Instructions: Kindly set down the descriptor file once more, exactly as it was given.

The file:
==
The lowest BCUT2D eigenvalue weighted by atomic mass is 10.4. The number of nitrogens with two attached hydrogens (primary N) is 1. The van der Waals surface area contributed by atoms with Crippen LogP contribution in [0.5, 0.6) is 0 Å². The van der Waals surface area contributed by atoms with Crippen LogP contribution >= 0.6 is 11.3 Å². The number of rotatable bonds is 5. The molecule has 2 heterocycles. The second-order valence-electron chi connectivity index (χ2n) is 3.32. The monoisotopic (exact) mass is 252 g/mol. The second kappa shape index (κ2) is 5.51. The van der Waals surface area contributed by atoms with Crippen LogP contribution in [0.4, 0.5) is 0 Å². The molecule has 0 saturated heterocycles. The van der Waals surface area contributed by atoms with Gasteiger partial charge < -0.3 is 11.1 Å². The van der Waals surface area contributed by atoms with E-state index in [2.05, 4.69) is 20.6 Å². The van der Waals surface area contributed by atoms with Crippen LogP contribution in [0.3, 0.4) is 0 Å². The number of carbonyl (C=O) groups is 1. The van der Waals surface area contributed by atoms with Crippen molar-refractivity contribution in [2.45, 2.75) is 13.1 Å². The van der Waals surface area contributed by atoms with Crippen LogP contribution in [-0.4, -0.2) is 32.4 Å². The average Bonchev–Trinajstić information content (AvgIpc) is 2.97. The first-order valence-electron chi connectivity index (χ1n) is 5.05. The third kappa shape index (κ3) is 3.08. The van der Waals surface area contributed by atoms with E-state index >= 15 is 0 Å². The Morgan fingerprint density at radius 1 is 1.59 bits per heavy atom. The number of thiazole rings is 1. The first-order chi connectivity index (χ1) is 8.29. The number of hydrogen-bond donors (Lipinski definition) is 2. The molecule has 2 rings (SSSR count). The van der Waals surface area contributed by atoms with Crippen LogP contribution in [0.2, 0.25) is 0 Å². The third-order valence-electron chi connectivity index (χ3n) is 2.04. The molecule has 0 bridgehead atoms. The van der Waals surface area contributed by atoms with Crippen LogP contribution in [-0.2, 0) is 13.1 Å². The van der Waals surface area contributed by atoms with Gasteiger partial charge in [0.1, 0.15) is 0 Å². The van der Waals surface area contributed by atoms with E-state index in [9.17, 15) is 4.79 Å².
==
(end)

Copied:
The lowest BCUT2D eigenvalue weighted by atomic mass is 10.4. The number of nitrogens with two attached hydrogens (primary N) is 1. The van der Waals surface area contributed by atoms with Crippen LogP contribution in [0.5, 0.6) is 0 Å². The van der Waals surface area contributed by atoms with Crippen LogP contribution >= 0.6 is 11.3 Å². The number of rotatable bonds is 5. The molecule has 2 heterocycles. The second-order valence-electron chi connectivity index (χ2n) is 3.32. The monoisotopic (exact) mass is 252 g/mol. The second kappa shape index (κ2) is 5.51. The van der Waals surface area contributed by atoms with Crippen LogP contribution in [0.4, 0.5) is 0 Å². The molecule has 0 saturated heterocycles. The van der Waals surface area contributed by atoms with Gasteiger partial charge < -0.3 is 11.1 Å². The van der Waals surface area contributed by atoms with E-state index in [2.05, 4.69) is 20.6 Å². The van der Waals surface area contributed by atoms with Crippen LogP contribution in [0.3, 0.4) is 0 Å². The number of carbonyl (C=O) groups is 1. The van der Waals surface area contributed by atoms with Crippen molar-refractivity contribution in [2.45, 2.75) is 13.1 Å². The van der Waals surface area contributed by atoms with Crippen LogP contribution in [-0.4, -0.2) is 32.4 Å². The average Bonchev–Trinajstić information content (AvgIpc) is 2.97. The first-order valence-electron chi connectivity index (χ1n) is 5.05. The third kappa shape index (κ3) is 3.08. The van der Waals surface area contributed by atoms with E-state index >= 15 is 0 Å². The Morgan fingerprint density at radius 1 is 1.59 bits per heavy atom. The number of thiazole rings is 1. The first-order chi connectivity index (χ1) is 8.29. The number of hydrogen-bond donors (Lipinski definition) is 2. The molecule has 2 rings (SSSR count). The van der Waals surface area contributed by atoms with Crippen LogP contribution in [0.2, 0.25) is 0 Å². The third-order valence-electron chi connectivity index (χ3n) is 2.04. The molecule has 0 bridgehead atoms. The van der Waals surface area contributed by atoms with Crippen LogP contribution in [-0.2, 0) is 13.1 Å². The van der Waals surface area contributed by atoms with Gasteiger partial charge in [0.1, 0.15) is 0 Å². The van der Waals surface area contributed by atoms with E-state index in [9.17, 15) is 4.79 Å².